If you’re not ovulating consistently and on schedule, your healthcare provider or fertility specialist can work with you on medical treatments to help regulate and promote consistent ovulation. The drug clomiphene, for example, has been shown to increase the chance of getting pregnant by six times in women with PCOS compared to those who don’t take this medication.

You should also be aware that low progesterone levels are common in both PCOS and Hashimoto’s. Low levels of progesterone can lead to implantation difficulties after an egg is fertilized, triggering an early miscarriage. As part of a pre-conception/fertility evaluation, you should consider testing progesterone levels to determine if you should supplement with progesterone after ovulation to enhance successful implantation.

Women with PCOS who don’t respond to medications the first-line medications may be prescribed gonadotropins and hCG.

Finally, if these approaches aren’t effective, don’t give up! Assisted reproduction technologies (ART) like intrauterine insemination (IUI) and in-vitro fertilization (IVF) may help increase your chance of a successful pregnancy with PCOS and thyroid conditions!

An important note: In vitro maturation (IVM) is a less-known treatment option for women with PCOS who need assisted reproductive technology. IVM involves surgically harvesting eggs before they are matured. Unlike IVF, which collects mature eggs, IVM uses a low dose of gonadotropins – or no medication. One meta-analysis of 11 trials indicates that IVM is effective for women with PCOS in terms of pregnancy and live birth rates. Clinical pregnancy and implantation rates obtained from IVM treatment in infertile women with PCOS are approximately 30-35% and 10-15%, respectively. IVM is also considered the best ART option for women with PCOS who also need to manage a condition known as ovarian hyperstimulation syndrome, which is a known risk for women with PCOS.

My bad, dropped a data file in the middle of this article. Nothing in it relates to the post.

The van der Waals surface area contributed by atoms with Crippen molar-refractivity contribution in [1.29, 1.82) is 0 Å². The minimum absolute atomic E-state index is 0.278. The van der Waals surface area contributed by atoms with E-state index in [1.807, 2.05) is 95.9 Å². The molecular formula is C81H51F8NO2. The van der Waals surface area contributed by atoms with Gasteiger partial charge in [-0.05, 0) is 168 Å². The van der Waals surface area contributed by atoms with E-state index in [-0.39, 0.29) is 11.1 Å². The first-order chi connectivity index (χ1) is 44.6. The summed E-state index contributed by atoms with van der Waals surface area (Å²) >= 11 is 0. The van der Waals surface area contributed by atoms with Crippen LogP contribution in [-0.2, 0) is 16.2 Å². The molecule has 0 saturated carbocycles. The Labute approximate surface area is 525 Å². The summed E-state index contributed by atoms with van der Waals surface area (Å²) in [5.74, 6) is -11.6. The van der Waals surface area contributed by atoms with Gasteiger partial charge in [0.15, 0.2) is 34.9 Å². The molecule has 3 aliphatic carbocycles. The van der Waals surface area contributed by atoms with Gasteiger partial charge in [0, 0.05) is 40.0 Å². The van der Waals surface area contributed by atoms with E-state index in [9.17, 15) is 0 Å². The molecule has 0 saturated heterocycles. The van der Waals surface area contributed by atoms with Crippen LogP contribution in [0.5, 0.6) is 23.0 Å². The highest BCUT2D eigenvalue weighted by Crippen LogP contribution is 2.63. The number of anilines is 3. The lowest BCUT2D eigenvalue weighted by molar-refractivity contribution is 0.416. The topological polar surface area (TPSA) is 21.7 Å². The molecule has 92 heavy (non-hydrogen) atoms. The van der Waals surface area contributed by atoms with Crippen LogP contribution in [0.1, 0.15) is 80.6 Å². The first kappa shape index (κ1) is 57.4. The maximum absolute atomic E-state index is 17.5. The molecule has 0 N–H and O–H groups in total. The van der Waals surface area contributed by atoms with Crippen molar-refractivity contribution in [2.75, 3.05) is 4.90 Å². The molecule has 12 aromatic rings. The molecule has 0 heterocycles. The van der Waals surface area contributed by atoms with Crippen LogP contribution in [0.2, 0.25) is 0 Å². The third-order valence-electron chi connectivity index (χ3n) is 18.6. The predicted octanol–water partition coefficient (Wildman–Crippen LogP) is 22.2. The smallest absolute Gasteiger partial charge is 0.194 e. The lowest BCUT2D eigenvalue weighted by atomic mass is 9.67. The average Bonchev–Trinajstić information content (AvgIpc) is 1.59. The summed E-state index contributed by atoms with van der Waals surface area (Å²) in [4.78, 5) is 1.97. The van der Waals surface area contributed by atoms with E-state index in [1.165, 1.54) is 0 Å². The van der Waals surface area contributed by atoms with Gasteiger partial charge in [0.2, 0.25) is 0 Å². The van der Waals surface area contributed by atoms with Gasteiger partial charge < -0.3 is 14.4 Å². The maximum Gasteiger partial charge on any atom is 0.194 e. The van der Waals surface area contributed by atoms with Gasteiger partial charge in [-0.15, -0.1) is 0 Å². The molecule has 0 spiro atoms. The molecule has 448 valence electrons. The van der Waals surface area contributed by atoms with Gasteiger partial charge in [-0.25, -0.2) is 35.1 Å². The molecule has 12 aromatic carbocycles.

A note from Paloma

The most important takeaway is this: Experts agree that if you have PCOS, you should be screened for thyroid disorders. And if you have Hashimoto’s and/or hypothyroidism, you should be screened for PCOS – especially if you are planning to conceive or having fertility problems.

Paloma Health can play an essential role by ensuring comprehensive testing, diagnosis, and management of your Hashimoto’s thyroiditis and hypothyroidism. Paloma’s top thyroid practitioners can work with you pre-conception to help ensure optimal thyroid function for fertility and a healthy pregnancy. Learn more about scheduling a virtual appointment with a Paloma provider now.

You can also make regular thyroid testing easy and convenient with Paloma’s home thyroid test kit. While many labs only look at Thyroid Stimulating Hormone (TSH) to assess thyroid function, Paloma believes it is also critical to measure Free Triiodothyronine (Free T3), Free Thyroxine (Free T4), and Thyroid Peroxidase antibodies (TPOAb). That’s why the easy-to-use home test kit tests for all four key thyroid values, with the option to add on Vitamin D and Reverse T3 tests.